As we get older, many of us begin increasingly thinking about ways to create a diet that includes foods that are full of healthy nutrients. You might start looking for foods that contain more vitamins, and you may try to find products that are full of fiber. Sometimes, though, it can be tough to interpret the nutrition facts on a food label. It can be difficult to determine what all of the different percentages mean, and it can be hard to figure out the serving size and the calories in each serving. If you’re looking for ways to improve your diet, this senior nutrition guide will help you.
What’s in the Nutrition Facts Label?
Every Nutrition Facts Label has the same basic parts. At the top of the label, you’ll see the serving size and the servings per container. Typically, a food product will have more than one serving in it. The serving size is listed in easy to understand measurements, like cups or pieces.
Underneath the serving information, you’ll see the calorie information. The calorie information is based on one serving of food. On the left, you’ll see the calories per serving. On the right, you’ll find the calories from fat. Try to mostly buy products that have a low percentage of calories from fat.
Below the calorie information, you’ll find all of the nutrient information. The nutrient information is also based on one serving of food. On the left side, you’ll see the name of each nutrient. The nutrients that you should eat in limited amounts are listed at the top of the nutrient information section. These are fat, saturated fat, Trans fat, cholesterol, and sodium. Below that, you’ll see the nutrients that you should be sure to eat enough of each day. This includes dietary fiber, protein, vitamins, and minerals.
On the right side of the Nutrition Facts Label, you’ll see the percent daily value of each nutrient. The percent daily value tells you how the nutrients in the food product contribute to your overall daily diet. For example, if the food product lists 10 percent for Vitamin B, that means the food is giving you 10 percent of the Vitamin B that you need in a day. These percentages are based off a 2,000 calorie daily diet. Generally, if a food has 20 percent or more of a nutrient, it is high in that nutrient. If it has 5 percent or less, it is low in that nutrient.
Some Nutrition Facts Labels also include footnotes. These footnotes tell you how many grams of each vitamin and mineral are in the food product.
Creating Balance in your Daily Diet
Once you have a handle on how to read to the Nutrition Facts Label, you can begin using the label to create balance in your daily diet. Pay careful attention to the percent daily values on each food you’re eating. If, for example, you eat a food that has a high total fat percentage for breakfast, try to choose a low-fat food for lunch. When you do this, you can still eat the foods you like, and you’ll be able to balance out your splurges with healthier meals.
Senior Nutrition Shopping Tips
When you’re trying to improve your senior nutrition, it’s important to pay careful attention to what’s in each of the food products you’re buying. Try to mostly buy products that are low in fat but high in vitamins, minerals, protein, and fiber. Spend time studying the food labels for different products at the store, and try to get products that contain a wide variety of healthy nutrients.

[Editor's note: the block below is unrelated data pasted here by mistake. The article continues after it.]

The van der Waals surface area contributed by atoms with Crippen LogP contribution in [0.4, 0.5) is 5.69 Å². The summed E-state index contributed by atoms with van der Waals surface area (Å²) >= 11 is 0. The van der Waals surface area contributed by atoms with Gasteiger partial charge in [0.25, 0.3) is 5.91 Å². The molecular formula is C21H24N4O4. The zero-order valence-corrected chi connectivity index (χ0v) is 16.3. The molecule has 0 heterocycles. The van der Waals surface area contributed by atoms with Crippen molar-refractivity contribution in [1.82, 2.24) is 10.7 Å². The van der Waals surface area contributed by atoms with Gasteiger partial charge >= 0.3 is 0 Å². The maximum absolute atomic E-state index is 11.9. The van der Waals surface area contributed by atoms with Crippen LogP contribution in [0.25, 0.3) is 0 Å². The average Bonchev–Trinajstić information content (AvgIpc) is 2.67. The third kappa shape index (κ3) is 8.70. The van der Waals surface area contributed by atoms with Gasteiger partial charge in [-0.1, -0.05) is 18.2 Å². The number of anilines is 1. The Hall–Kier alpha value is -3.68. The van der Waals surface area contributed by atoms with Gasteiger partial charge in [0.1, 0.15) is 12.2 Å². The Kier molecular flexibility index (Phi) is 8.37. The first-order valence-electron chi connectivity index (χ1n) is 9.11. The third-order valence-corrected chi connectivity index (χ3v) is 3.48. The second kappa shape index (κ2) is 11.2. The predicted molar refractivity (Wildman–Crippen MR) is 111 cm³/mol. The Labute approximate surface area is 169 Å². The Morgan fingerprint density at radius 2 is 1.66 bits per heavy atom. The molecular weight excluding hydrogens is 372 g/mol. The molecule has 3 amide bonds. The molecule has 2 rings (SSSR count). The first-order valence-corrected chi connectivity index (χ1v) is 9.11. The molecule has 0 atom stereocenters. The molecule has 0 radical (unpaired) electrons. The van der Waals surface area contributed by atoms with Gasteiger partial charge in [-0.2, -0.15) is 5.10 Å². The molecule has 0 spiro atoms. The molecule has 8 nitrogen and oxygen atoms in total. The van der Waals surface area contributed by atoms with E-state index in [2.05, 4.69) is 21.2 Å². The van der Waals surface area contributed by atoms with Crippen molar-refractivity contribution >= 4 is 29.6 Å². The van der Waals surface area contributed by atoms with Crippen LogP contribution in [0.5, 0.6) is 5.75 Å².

It’s also a good idea to look for food products that have short ingredient lists. Companies will often include sugar and chemical additives that increase the shelf life of a product or enhance its look. To avoid these products, take a look through the ingredient list on a few products, and choose the product that has the fewest additives and the most nutritious ingredients.
You’ll also want to make sure that you’re buying plenty of fruits and vegetables. Fruits and vegetables offer tons of vitamins, minerals, and fiber. You also won’t have to worry about them having any additives or preservatives. Eat fruits and vegetables for snacks, and include them as side dishes with your meals. If you have difficulty chopping, consider buying containers of pre-sliced fruits and vegetables from your grocery store.
Nutrition Concerns for Seniors
There are a few nutrition tips specifically for seniors that you’ll want to keep in mind when you’re making your meals. When you’re buying food, try to buy items that are low in sodium. Too much sodium can cause high blood pressure and cardiovascular disease. When you’re buying canned goods, check the Nutrition Facts Label and try to get a product that has a low percentage of sodium. Also, when you’re adding seasoning to your food, be careful not to use too much salt. Try flavoring your food with herbs and spices instead of salt.
If you enjoy eating cereal for breakfast, consider buying fortified cereal that contains Vitamin B12. Many older adults have low Vitamin B12 levels. As we age, our body loses the ability to absorb B12. Low B12 levels can lead to anemia, memory problems, and nervous system issues. Eating fortified foods and foods that are high in B12 helps offset these issues.
Check the Nutrition Facts Labels on a few different boxes of cereal before you choose which one to buy. Try to get the cereal that has the most B12 in it. It’s also a good idea to buy other foods that are high in B12, including soy milk, eggs, cheese, and low-fat milk.
Senior Health and Nutrition
As a senior, it’s important to eat a diet of healthy foods that contain the fiber and nutrients that you need to stay healthy. The next time you go grocery shopping, keep these senior nutrition tips in mind. These tips will help you choose the best foods for a healthy and nutritious diet.